Months 19-21

Months 19-21

Mental Development

  • Imitate with greater precision the actions of parents
  • Use two-word phrases, usually a noun and a verb
  • Play pretend games like driving the car or making dinner
  • Know where to find things. For example, go to the door to go out or to the cabinet for a biscuit
  • Remember where they left things or where they belong
  • Ask for food, toys and other familiar items
  • Identify two pictures by pointing
  • Know how to use the word “yes”
  • Start to use deductive reasoning, that is to take two pieces of information and come to a conclusion without having to try an experiment. For example, your child might pull a chair over if they are trying to get something that is out of her reach

Visual Development

  • Have better eye-hand coordination
  • Be able to focus on objects near and far

Growth

19 Months

  • Weigh about 10.4 kg if she’s a girl or about 11.1 kg if he’s a boy
  • Be about 81.7 cm tall if she’s a girl or about 83.2 cm tall if he’s a boy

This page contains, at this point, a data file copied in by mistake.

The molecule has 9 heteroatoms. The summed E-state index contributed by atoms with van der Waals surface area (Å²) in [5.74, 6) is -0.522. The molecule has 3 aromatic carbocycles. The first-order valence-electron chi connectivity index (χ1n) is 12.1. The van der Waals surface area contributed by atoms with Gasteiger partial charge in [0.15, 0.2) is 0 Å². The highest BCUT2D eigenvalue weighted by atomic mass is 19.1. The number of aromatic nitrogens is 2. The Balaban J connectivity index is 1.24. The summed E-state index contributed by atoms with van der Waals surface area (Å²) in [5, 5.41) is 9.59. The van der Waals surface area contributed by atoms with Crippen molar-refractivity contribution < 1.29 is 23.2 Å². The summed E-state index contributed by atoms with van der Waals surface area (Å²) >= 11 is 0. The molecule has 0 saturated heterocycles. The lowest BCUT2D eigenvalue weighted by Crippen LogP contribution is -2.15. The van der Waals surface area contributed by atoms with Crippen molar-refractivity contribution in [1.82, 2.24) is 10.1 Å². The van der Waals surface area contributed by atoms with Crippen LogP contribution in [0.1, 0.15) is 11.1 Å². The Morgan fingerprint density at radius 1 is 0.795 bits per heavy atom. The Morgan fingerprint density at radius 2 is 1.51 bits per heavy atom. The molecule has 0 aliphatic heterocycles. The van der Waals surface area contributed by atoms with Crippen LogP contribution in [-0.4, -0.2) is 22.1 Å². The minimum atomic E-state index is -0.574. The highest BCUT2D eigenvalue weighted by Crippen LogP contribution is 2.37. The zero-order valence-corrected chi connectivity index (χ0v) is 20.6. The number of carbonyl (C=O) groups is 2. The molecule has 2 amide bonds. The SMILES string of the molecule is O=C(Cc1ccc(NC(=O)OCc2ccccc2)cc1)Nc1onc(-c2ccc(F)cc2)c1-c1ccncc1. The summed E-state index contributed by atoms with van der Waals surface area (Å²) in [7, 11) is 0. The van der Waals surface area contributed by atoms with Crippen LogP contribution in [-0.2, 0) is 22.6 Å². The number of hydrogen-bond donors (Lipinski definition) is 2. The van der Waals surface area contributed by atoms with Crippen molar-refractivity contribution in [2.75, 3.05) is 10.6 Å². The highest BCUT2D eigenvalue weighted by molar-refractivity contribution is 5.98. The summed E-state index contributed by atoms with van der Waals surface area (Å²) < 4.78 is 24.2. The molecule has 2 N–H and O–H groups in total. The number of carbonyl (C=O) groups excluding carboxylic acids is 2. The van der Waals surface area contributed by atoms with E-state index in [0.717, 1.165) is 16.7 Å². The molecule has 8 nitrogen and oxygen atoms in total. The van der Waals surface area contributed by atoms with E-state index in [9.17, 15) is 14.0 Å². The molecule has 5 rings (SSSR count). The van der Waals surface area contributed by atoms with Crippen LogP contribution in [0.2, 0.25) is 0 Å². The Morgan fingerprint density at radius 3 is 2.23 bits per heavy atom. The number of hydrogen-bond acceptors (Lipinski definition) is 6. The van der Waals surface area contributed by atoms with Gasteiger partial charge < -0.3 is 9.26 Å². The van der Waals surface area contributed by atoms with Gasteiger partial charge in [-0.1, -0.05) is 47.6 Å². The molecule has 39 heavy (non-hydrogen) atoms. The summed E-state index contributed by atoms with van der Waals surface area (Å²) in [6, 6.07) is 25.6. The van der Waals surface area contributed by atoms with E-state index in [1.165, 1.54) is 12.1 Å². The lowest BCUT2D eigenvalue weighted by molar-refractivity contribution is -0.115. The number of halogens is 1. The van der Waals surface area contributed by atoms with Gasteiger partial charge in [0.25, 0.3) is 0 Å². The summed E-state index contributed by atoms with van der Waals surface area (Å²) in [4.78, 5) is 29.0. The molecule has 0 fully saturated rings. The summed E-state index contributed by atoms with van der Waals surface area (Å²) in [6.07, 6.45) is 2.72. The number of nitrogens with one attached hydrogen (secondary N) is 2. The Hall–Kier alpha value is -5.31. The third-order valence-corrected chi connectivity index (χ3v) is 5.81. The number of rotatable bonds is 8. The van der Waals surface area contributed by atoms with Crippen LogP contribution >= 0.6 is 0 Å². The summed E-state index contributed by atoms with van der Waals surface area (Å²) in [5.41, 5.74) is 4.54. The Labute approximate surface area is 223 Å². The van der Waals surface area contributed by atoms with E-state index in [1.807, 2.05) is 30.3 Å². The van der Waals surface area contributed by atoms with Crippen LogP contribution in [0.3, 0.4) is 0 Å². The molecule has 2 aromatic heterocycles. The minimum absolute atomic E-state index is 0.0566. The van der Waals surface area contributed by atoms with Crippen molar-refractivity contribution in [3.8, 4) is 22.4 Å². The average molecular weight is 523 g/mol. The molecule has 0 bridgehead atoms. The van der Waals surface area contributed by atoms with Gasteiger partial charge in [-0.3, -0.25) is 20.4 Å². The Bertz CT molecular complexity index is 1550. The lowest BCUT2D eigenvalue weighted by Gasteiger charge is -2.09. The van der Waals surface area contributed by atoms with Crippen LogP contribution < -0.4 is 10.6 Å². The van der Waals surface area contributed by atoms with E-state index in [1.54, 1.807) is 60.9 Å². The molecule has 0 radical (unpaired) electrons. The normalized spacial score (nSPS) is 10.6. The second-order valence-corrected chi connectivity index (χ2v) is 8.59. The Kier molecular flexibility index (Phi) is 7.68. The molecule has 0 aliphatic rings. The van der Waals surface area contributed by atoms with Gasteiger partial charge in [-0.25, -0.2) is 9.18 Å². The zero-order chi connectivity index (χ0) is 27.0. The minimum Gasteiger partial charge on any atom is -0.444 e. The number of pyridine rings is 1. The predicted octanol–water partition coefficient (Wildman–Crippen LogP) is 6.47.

20 Months

  • Weigh about 10.6 kg if she’s a girl or about 11.3 kg if he’s a boy
  • Be about 82.7 cm tall if she’s a girl or about 84.2 cm tall if he’s a boy

21 Months

  • Weigh about 10.9 kg if she’s a girl or about 11.5 kg if he’s a boy
  • Be about 83.7 cm tall if she’s a girl or about 85.1 cm tall if he’s a boy

 

Motor Development

  • Drink from a cup, using both hands, without much spilling
  • Start to run
  • Walk up steps while holding on to railing for support
  • Use a spoon and fork, but not all the time
  • Like to take things apart
  • Kick a ball forward
  • Take off an article of clothing
  • Put things together

Social and Emotional Development

  • Start to understand the concepts of “you” and “me”
  • Play beside another child, but not with the other child
  • Almost always be busy doing something as they learn about people and things
  • Be more interested in exploring since they can now move horizontally and vertically
  • Have a habit of pushing other children and grabbing things from them, because they have not yet learned how to control aggressive instincts
  • Be eager to have a conversation with you, which they often start by asking “what’s this”
  • Get someone’s attention to show them something
  • Express their feelings through words or negative behaviour

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